In a plea bargain with the state, Cody Wagner pleaded guilty to felonious restraint rather than go to trial for the original charges he was facing — assault, battery and strangulation.
But during a hearing last week the victim said Wagner hasn’t taken responsibility for violently attacking her on New Year’s Eve 2017.
“He should be remorseful for what he did to me,” the victim said during the Jan. 8 hearing in Teton County District Court. “He severely beat me, and I trusted him with safety and love and care.”
She pleaded with the court to reject the plea deal and let the case go before a jury.
“Make this man answer for his actions in a proceeding before a jury of his peers and let them decide if he is innocent or guilty,” she said.
Wagner was supposed to go on trial in October 2019 after several continuances.
But the Driggs, Idaho, man, through his attorneys Tom Fleener and Katie Mannen, settled on a plea agreement with Teton County Chief Deputy Prosecutor Clark Allan.
Wagner’s attorneys and Allan said at the time that the victim was OK with it, even suggested it.
Fleener said the victim changed her mind because she’s suing Wagner in a civil case.
“I am concerned that the reason the victim is backtracking on the plea agreement is she wants admissions in open court by Mr. Wagner that would be damaging in the civil case,” Fleener said. “But I am not certain of any of this.”
Wagner was arrested after the victim was reportedly found covered in blood on Jan. 1, 2018, at the 49er Inn.
Someone passing by heard a fight and called 911, court records stated. When officers arrived the victim was outside and said her boyfriend had hit her.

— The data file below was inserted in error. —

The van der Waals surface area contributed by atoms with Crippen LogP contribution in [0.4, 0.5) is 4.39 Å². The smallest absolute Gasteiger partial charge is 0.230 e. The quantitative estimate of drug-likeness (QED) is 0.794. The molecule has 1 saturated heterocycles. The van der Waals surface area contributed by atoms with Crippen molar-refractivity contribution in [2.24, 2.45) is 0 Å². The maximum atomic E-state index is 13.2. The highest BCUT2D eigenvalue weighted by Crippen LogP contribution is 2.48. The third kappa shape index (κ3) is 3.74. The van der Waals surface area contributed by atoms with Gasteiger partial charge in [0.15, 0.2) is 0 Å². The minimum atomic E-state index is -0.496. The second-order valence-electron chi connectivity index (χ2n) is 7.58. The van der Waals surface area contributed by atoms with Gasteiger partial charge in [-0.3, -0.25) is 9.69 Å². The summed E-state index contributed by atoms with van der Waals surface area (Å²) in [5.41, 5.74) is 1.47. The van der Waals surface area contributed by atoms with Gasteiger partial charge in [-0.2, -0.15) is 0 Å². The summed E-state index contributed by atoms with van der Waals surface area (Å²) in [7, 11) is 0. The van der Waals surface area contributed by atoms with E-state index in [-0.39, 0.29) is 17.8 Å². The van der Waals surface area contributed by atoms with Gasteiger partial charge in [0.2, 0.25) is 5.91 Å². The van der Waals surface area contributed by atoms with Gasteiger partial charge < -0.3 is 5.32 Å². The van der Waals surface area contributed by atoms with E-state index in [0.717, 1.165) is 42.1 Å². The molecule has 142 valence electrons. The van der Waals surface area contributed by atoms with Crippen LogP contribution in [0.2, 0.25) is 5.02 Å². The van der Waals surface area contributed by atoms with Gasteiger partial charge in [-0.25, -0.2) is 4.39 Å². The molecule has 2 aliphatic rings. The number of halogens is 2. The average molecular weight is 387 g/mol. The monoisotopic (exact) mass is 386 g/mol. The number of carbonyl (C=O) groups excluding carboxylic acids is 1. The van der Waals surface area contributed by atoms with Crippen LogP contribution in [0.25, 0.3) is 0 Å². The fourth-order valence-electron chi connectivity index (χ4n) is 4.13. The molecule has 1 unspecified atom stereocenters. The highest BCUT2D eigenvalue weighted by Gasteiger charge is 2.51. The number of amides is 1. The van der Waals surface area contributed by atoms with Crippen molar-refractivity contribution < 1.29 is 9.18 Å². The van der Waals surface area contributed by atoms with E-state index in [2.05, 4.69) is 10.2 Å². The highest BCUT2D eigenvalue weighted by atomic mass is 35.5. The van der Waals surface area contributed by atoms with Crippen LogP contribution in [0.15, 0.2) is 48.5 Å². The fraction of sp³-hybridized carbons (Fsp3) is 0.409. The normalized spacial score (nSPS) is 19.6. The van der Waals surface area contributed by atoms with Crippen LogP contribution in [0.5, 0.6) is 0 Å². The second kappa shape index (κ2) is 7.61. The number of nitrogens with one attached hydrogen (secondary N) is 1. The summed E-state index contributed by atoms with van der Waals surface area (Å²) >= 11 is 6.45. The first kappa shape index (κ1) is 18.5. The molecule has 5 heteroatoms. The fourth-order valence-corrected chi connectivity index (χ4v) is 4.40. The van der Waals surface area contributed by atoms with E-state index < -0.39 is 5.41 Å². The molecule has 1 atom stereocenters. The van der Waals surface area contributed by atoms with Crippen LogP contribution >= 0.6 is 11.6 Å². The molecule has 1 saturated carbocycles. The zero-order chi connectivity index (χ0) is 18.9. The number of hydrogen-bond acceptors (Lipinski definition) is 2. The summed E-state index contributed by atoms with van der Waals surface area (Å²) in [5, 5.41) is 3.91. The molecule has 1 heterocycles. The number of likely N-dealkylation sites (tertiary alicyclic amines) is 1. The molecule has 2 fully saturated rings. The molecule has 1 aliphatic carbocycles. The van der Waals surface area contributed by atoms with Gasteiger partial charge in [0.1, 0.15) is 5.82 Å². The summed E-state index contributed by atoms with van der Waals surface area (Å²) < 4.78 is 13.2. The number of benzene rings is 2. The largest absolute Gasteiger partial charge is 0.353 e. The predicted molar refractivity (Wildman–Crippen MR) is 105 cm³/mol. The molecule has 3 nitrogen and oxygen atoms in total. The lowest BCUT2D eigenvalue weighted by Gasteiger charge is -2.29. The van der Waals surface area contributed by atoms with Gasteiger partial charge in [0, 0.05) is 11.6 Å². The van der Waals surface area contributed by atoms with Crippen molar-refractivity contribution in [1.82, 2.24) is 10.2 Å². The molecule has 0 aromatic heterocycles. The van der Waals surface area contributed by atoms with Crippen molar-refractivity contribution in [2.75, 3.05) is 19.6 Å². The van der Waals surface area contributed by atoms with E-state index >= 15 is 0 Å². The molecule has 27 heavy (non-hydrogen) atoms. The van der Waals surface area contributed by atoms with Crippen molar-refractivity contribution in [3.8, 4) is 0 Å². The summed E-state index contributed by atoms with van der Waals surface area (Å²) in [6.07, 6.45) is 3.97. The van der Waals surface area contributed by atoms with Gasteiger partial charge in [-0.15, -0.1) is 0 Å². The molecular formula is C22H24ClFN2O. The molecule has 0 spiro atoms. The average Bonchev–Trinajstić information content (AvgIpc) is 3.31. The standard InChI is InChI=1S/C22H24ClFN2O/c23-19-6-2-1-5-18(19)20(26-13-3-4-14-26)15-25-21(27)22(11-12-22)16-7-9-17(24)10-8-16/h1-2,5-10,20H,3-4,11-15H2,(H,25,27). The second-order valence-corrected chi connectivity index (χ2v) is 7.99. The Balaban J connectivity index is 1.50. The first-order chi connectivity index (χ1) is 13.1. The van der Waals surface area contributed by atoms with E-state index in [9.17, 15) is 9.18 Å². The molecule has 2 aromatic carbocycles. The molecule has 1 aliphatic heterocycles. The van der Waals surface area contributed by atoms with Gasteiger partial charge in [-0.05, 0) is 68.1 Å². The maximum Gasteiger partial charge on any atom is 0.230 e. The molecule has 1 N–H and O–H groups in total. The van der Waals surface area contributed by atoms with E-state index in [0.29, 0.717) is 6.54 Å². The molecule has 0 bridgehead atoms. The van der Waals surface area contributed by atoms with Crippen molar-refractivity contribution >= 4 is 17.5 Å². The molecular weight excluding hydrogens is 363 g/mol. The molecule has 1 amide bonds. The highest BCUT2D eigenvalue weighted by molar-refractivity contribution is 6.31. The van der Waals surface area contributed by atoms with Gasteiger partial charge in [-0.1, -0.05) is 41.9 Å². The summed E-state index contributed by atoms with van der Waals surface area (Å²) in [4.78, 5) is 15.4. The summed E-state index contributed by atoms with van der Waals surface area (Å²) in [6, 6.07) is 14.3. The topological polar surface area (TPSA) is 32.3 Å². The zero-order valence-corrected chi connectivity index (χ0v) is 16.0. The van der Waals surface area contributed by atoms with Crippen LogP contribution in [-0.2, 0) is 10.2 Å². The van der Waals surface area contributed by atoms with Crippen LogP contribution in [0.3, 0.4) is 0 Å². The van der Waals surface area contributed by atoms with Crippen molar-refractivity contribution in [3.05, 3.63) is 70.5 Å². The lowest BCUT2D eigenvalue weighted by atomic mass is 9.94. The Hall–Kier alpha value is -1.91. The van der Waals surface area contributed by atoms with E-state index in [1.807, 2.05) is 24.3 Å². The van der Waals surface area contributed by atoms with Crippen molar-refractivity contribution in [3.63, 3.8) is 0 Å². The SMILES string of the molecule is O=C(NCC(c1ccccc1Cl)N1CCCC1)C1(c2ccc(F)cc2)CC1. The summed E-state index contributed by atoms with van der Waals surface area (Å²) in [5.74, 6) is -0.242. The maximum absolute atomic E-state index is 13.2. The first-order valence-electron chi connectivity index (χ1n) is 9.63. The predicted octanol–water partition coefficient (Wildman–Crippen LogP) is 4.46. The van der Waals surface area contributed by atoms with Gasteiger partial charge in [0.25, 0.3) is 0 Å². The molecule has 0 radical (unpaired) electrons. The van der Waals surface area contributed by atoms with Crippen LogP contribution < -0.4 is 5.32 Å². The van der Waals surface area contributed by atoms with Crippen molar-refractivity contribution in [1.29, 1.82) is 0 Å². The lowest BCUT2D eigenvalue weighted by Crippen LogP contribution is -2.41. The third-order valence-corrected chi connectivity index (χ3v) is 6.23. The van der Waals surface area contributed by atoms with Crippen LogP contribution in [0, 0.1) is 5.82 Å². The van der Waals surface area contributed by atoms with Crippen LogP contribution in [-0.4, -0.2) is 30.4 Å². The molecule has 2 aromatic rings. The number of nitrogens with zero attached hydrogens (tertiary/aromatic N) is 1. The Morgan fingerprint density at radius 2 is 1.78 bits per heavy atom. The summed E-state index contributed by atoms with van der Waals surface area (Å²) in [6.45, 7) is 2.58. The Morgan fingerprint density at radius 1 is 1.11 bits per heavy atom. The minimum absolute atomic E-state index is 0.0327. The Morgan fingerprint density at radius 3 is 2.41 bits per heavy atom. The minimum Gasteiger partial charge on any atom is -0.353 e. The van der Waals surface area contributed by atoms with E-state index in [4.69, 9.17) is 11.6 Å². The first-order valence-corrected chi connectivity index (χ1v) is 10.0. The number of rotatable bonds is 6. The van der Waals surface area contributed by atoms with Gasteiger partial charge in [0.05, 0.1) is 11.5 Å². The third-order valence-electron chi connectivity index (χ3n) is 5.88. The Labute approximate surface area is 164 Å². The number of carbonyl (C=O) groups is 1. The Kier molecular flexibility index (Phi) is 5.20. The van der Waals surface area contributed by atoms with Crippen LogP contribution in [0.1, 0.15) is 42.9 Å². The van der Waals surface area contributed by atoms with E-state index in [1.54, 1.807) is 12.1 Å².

Wagner told police they had argued about her dancing with other men at the bar, so he left without her. Wagner told officers that she attacked him when she returned to the room.
But the victim said it was the other way around, saying Wagner assaulted her when she returned to the hotel room.
“She thought she was going to die,” Jackson police Lt. Roger Schultz said at the time. “There was some indication that he may have choked her.”
Police originally charged Wagner with strangulation, but that charge was later dropped by prosecutors.
The victim was hospitalized for her injuries and released after being treated for cuts and bruises.
Wagner also had a bloody nose after the altercation, police said at the time, but wasn’t injured.
Prosecutor Allan said he didn’t feel that he had a legal basis to backpedal on the plea agreement and that the state of Wyoming stood by it.
“This is not her fault, and I want to make that very clear,” Allan told the court. “We always do our best to honor the wishes of the victim.”
The victim called the plea bargain “extremely lenient” and said it was an injustice to her and all women.
“He should recognize the importance of being respectful to women,” she said.
Wagner didn’t apologize in court. He didn’t say anything.
“I am advising Mr. Wagner to remain silent,” Fleener told the court when Judge Timothy Day asked Wagner if he had anything to say. “There is an ongoing civil case.”
The victim said she was barely given notice when Wagner entered his plea of guilty, so she didn’t get to attend the hearing. She said in hindsight she’s happy she wasn’t there because rather than accept responsibility Wagner gave a “cleverly crafted avoidance of his responsibility.”
Judge Day said he feels bad for the victim but it puts the court in an unusual position when the state stands by a plea agreement and a victim doesn’t.
“Even if [victim] had been here and was not satisfied with whatever guilty plea was taken at the change of plea the victim doesn’t hold the power to veto a plea agreement,” Day said. “That power belongs to the state and the state has said that they entered the plea agreement with [victim’s] consent and that they are still standing on that plea agreement today. The court must accept the plea agreement and impose probation before judgment on Mr. Wagner.”
Wagner will be on three years of supervised probation, per the plea deal.
A presentence investigation suggested Wagner complete anger management and mental health assessments while on probation.